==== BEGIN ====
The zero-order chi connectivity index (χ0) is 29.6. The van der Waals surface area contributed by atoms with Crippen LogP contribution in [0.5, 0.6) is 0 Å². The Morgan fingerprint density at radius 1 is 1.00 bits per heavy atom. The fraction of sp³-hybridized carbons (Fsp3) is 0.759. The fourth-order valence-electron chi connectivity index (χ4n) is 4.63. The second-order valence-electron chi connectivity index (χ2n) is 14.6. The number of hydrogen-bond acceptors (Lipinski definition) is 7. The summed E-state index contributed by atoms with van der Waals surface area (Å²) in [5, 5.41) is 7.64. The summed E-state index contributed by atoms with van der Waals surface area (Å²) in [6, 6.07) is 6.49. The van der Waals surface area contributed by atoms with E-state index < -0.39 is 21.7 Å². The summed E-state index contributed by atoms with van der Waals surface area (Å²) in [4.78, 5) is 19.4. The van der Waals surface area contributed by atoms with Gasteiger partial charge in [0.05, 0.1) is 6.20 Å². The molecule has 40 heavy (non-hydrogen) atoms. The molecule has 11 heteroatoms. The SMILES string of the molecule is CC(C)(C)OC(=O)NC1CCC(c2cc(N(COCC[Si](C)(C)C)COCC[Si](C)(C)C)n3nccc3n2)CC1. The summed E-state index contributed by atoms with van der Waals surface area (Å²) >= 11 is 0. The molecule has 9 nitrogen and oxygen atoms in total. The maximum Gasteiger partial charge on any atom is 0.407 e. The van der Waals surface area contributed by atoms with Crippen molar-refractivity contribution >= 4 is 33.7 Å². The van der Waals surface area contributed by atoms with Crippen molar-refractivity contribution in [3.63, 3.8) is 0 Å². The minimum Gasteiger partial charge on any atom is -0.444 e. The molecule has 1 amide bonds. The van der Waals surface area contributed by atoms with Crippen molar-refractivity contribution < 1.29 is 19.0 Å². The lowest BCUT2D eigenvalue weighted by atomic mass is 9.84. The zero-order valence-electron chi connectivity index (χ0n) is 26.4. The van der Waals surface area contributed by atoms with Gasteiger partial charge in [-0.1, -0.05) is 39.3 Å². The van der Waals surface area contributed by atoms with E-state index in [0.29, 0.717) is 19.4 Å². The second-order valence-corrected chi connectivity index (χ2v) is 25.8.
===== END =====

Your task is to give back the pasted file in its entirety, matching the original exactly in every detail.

The zero-order chi connectivity index (χ0) is 29.6. The van der Waals surface area contributed by atoms with Crippen LogP contribution in [0.5, 0.6) is 0 Å². The Morgan fingerprint density at radius 1 is 1.00 bits per heavy atom. The fraction of sp³-hybridized carbons (Fsp3) is 0.759. The fourth-order valence-electron chi connectivity index (χ4n) is 4.63. The second-order valence-electron chi connectivity index (χ2n) is 14.6. The number of hydrogen-bond acceptors (Lipinski definition) is 7. The summed E-state index contributed by atoms with van der Waals surface area (Å²) in [5, 5.41) is 7.64. The summed E-state index contributed by atoms with van der Waals surface area (Å²) in [6, 6.07) is 6.49. The van der Waals surface area contributed by atoms with E-state index < -0.39 is 21.7 Å². The summed E-state index contributed by atoms with van der Waals surface area (Å²) in [4.78, 5) is 19.4. The van der Waals surface area contributed by atoms with Gasteiger partial charge in [0.05, 0.1) is 6.20 Å². The molecule has 40 heavy (non-hydrogen) atoms. The molecule has 11 heteroatoms. The SMILES string of the molecule is CC(C)(C)OC(=O)NC1CCC(c2cc(N(COCC[Si](C)(C)C)COCC[Si](C)(C)C)n3nccc3n2)CC1. The summed E-state index contributed by atoms with van der Waals surface area (Å²) >= 11 is 0. The molecule has 9 nitrogen and oxygen atoms in total. The maximum Gasteiger partial charge on any atom is 0.407 e. The van der Waals surface area contributed by atoms with Crippen molar-refractivity contribution >= 4 is 33.7 Å². The van der Waals surface area contributed by atoms with Crippen molar-refractivity contribution in [3.63, 3.8) is 0 Å². The minimum Gasteiger partial charge on any atom is -0.444 e. The molecule has 1 amide bonds. The van der Waals surface area contributed by atoms with Crippen molar-refractivity contribution < 1.29 is 19.0 Å². The lowest BCUT2D eigenvalue weighted by atomic mass is 9.84. The zero-order valence-electron chi connectivity index (χ0n) is 26.4. The van der Waals surface area contributed by atoms with Gasteiger partial charge in [-0.1, -0.05) is 39.3 Å². The van der Waals surface area contributed by atoms with E-state index in [0.29, 0.717) is 19.4 Å². The second-order valence-corrected chi connectivity index (χ2v) is 25.8.